The Minister for the Interior, Ambrose Dery has stressed the need for countries in the sub-region to establish comprehensive database systems of small arms and light weapons.
This, he said would facilitate prompt and effective tracing of illicit arms and prevent their diversion that continue to fuel organised crimes, armed conflicts and other criminal activities in the sub-region.
He expressed worry that majority of the members of the Economic Community of West African States (ECOWAS) had not complied with ECOWAS Conventions that enjoins them to do so.
He said these in a speech read on his behalf at the opening of the Council Working Group on Conventional Arms Exports (COARM) Second Regional Workshop on Arms Transfer Controls and Arms Diversion in Accra yesterday.
Delegates from ECOWAS member States, observer countries and other international experts, attending the two-day event, will deliberate on arms diversion and propose solutions.
It is being organised by the European Union, German Federal Office for Economic Affairs and Export Controls (BAFA) and Ghana National Commission for Small Arms and Light Weapons.
“It is when arms are traced in conflict zones and crime scenes that information obtained can be used to improve the effectiveness of arms control measures to avoid diversion,” Mr Dery said.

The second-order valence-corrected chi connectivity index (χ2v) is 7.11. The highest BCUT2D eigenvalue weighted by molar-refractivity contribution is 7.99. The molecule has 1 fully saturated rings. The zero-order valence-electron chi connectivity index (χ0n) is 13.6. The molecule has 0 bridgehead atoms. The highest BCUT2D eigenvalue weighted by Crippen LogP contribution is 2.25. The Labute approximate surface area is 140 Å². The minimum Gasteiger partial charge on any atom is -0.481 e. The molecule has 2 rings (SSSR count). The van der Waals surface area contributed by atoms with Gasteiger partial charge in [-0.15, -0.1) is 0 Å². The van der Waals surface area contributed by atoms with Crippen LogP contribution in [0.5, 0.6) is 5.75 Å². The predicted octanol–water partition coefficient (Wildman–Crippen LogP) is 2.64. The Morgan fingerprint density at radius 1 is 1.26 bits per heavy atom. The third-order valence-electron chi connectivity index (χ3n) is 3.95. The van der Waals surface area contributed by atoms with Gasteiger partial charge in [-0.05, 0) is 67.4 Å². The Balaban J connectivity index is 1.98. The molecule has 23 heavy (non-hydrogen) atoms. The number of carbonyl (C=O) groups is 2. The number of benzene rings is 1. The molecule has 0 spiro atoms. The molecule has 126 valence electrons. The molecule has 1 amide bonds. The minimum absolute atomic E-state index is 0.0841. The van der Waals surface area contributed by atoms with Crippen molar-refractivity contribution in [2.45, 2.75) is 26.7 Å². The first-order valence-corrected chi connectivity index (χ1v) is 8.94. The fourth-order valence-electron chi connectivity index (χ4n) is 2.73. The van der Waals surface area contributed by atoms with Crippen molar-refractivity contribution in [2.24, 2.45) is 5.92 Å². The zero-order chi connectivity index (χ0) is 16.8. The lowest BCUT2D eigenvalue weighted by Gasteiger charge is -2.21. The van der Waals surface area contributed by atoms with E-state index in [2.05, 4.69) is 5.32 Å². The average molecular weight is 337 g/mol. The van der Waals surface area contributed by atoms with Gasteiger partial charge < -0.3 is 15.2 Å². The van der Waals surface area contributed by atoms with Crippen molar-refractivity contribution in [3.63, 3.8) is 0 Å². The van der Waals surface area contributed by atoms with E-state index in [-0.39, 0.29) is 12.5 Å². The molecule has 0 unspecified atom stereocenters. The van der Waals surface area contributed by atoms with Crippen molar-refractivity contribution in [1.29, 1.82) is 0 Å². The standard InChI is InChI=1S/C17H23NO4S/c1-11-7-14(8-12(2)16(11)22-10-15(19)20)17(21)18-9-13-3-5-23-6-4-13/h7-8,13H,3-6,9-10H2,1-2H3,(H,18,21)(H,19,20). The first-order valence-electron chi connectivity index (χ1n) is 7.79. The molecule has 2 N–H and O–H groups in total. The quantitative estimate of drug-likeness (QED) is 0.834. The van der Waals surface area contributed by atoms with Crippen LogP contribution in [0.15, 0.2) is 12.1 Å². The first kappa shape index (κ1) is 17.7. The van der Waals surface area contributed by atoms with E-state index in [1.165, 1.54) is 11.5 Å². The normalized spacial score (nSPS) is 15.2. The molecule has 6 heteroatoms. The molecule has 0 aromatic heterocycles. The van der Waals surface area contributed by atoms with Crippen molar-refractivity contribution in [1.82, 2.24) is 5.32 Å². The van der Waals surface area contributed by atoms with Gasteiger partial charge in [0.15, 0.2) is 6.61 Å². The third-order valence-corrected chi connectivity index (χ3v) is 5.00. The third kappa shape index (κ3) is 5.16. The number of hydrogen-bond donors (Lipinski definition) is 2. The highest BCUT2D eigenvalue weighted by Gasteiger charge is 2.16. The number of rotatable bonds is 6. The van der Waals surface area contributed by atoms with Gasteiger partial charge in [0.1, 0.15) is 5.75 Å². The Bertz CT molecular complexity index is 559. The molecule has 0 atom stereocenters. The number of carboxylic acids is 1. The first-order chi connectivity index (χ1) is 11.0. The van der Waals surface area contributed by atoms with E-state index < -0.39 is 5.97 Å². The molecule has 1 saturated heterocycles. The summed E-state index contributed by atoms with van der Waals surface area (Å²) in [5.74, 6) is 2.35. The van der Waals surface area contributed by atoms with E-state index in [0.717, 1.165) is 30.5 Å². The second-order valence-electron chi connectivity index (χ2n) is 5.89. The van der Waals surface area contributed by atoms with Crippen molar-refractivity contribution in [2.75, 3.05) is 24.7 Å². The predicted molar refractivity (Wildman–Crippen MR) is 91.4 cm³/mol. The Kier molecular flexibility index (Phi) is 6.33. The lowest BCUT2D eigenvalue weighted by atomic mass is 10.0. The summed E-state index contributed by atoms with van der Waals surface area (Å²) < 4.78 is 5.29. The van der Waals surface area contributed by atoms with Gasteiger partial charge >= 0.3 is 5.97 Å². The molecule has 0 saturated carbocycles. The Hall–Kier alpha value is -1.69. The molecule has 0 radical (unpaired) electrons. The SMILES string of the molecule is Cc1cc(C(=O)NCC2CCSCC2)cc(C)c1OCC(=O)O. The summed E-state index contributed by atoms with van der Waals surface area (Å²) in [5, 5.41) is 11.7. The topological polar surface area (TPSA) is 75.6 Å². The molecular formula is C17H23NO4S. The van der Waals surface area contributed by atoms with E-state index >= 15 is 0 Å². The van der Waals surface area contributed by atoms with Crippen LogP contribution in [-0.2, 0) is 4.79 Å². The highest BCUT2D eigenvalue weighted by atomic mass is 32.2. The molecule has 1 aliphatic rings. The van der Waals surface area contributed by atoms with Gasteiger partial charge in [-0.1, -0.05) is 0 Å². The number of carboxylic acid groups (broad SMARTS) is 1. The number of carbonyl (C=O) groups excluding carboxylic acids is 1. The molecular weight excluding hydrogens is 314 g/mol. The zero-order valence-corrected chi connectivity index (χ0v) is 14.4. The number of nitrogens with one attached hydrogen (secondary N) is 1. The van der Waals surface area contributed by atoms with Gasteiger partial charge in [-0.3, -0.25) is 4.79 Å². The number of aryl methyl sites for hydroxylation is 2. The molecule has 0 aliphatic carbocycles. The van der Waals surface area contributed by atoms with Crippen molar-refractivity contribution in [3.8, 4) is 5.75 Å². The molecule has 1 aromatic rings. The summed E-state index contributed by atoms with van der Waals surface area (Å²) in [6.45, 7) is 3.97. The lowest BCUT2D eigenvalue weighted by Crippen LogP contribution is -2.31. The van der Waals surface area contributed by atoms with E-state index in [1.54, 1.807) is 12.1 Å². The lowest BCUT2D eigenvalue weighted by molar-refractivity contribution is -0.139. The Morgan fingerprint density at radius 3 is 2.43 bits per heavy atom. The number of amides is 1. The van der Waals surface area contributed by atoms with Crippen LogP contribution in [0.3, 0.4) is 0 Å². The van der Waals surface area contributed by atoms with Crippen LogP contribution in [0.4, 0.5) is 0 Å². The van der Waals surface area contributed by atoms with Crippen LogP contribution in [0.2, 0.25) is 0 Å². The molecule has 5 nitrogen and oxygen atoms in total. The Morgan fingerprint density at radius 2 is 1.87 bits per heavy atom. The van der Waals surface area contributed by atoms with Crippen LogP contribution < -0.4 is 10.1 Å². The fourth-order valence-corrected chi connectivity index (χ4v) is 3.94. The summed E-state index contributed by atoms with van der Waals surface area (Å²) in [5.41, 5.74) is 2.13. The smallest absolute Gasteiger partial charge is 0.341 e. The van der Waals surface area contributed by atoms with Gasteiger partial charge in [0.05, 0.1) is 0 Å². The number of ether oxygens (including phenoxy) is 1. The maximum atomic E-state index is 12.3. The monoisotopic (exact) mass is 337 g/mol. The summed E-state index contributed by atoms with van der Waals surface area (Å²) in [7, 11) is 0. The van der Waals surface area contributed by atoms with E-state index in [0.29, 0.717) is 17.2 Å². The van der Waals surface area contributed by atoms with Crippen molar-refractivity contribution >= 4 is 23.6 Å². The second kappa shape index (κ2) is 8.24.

Touching on the severity of diversion of arms, Mr Dery said 52 per cent of global armed conflict incidents in 2014 occurred in African, although the continent has only 16 per cent of the world’s pollution.
He said eight million small arms and light weapons were transiting through the sub-region in 2006 with an estimated 45.6 per cent of African women experiencing gender based violence as a result of armed conflicts.
Aside “needless deaths and injuries”, illegal trans-border trade in drugs and general insecurity proliferation of arms affected the socio-economic development of the continent and all stakeholders must work hard to address the situation.
Chairperson of the COARM, Caroline Cliff commended efforts by ECOWAS to address the issue of arms diversion with 14 out of 15 member states ratifying to the Arms Trade Treaty which enjoins them to put in place preventive measures.
“The scale of senseless damage resulting from malicious use of arms and the pain this inflicts on countless innocent lives is harrowing and should not be permitted” she said and pledged continual support.
Rev. Paul Frimpong Manso, chairman of Ghana National Commission for Small Arms and Light Weapons expressed concern over the unauthorised producers of small arms in the sub region and called for an effective computerised registration and licensing of arms to bring privately owned small arms under control.
By Jonathan Donkor